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I was inspired to write this post after re-reading my interview with S from last week.  It intrigued me when S explained how much she loved to be alone.  I couldn’t relate at all and started to feel a bit strange about that.

I know many of my girlfriends relish their time alone.  And don’t get me started on men.  Yes, this is a gross generalization but tell me it’s not true?!?!  Men LOVE their alone time.  Video games, movies, browsing the internet, playing on their phone, doing NOTHING.  They are a special breed.  The Mother marvels at how The Father can sit in his chair for so many hours at a time doing so little. The Scottish has told me (based on the years he was a bachelor and had enough PTO to take off almost a month at Christmas) he doesn’t get sick of doing nothing until after about two weeks.  TWO WEEKS?!?!?  Shocking.  I get antsy after two hours.  But he also comes from a culture that moves a bit slower.  We Americans are constantly on the go, and I was raised thinking that being busy meant being happy.

I’m also a people person.  I prefer face to face time with friends and I could talk to any of my girlfriends for hours on end.  But I don’t really have any close friends here in Kansas and the chatting on the phone or on Skype only works once in a while.  The friends we have here are co-workers of The Scottish, who have families of their own and not a lot of free time.

Plus, we have one vehicle.  We LOVE being a one car couple but it does not come without its sacrifices.  Since I wasn’t going to be employed while living here, we knew we could make it work.  And I do get the car some days for errands while The Scottish gets a ride with his friend, but more often than not I’m stuck in the house.  The cold weather has made that even tougher on me because walking long distances is not an option anymore.

Consequently, due to all the things I’ve just listed, I spend a lot of time alone in our apartment.  This is extremely difficult for me some days.  I used to be a nanny so I was around kids all day and the flurry of activity that goes along with that, and I had tons of amazing friends to visit in Chicago that kept my social life alive and fulfilling. Here in Kansas, the days are long.  And even though he’s my favorite person, some days a girl just needs to chat with someone besides her husband.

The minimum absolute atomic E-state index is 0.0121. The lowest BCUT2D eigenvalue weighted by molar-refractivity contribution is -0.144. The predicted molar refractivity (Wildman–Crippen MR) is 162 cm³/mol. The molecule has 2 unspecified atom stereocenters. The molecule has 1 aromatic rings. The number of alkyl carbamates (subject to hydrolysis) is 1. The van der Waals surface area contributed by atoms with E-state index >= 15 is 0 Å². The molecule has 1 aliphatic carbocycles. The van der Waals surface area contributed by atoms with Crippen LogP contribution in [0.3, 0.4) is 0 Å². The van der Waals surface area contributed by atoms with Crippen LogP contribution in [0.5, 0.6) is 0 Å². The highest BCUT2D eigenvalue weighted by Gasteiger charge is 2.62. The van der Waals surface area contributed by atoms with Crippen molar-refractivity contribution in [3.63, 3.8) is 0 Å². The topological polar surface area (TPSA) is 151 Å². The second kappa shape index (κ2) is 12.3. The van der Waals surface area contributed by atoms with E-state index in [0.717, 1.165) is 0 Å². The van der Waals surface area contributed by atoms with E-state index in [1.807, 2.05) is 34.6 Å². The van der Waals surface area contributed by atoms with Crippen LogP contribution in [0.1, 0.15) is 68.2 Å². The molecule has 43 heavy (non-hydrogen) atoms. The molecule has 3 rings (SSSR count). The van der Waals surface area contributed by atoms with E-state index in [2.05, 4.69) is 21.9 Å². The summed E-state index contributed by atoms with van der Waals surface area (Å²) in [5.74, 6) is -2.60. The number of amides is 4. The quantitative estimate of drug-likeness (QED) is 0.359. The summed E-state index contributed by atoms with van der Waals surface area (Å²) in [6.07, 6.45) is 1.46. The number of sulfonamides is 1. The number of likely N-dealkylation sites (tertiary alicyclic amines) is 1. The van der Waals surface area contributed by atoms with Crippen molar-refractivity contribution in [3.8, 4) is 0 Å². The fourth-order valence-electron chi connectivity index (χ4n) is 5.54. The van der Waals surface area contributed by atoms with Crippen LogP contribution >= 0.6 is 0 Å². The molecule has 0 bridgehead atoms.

When we first moved here, I looked at my free time as a gift and I went project crazy.  I unpacked and organized our new home, birthed Drama Happens, revised a full-length novel written by my brother, organized and scanned old photos, made two wedding albums, and researched dog adoption (not to mention the normal cooking, cleaning, and errand running that goes along with normal life) all in the first few weeks.  Then I decided I could relax a bit and catch up on some TV shows I’d been wanting to see.  Then we adopted McKenna and that filled my time.  Then I got to celebrate my 30th birthday with some amazing people.  Then I went on a trip home to see family.  Then I started a novel.  Then it was time to celebrate the holidays.  Then it was time to pack up our house.  But no matter what I did, there were still hours left in the day to fill with just me.

Being alone makes me uncomfortable after a while.  Even though McKenna is the one who attacks The Scottish upon his arrival home, I feel like doing the same thing!  YAY, you’re back, I have so much to say, so many connection needs to be met!

For some types of people, being alone fuels and recharges them.  For me, it creates a lethargic and depressive mood.  It makes me feel like I’m drowning in silence and I find it energy-sucking.  I crave conversation and relationships, hello, this is a relationship blog after all.  🙂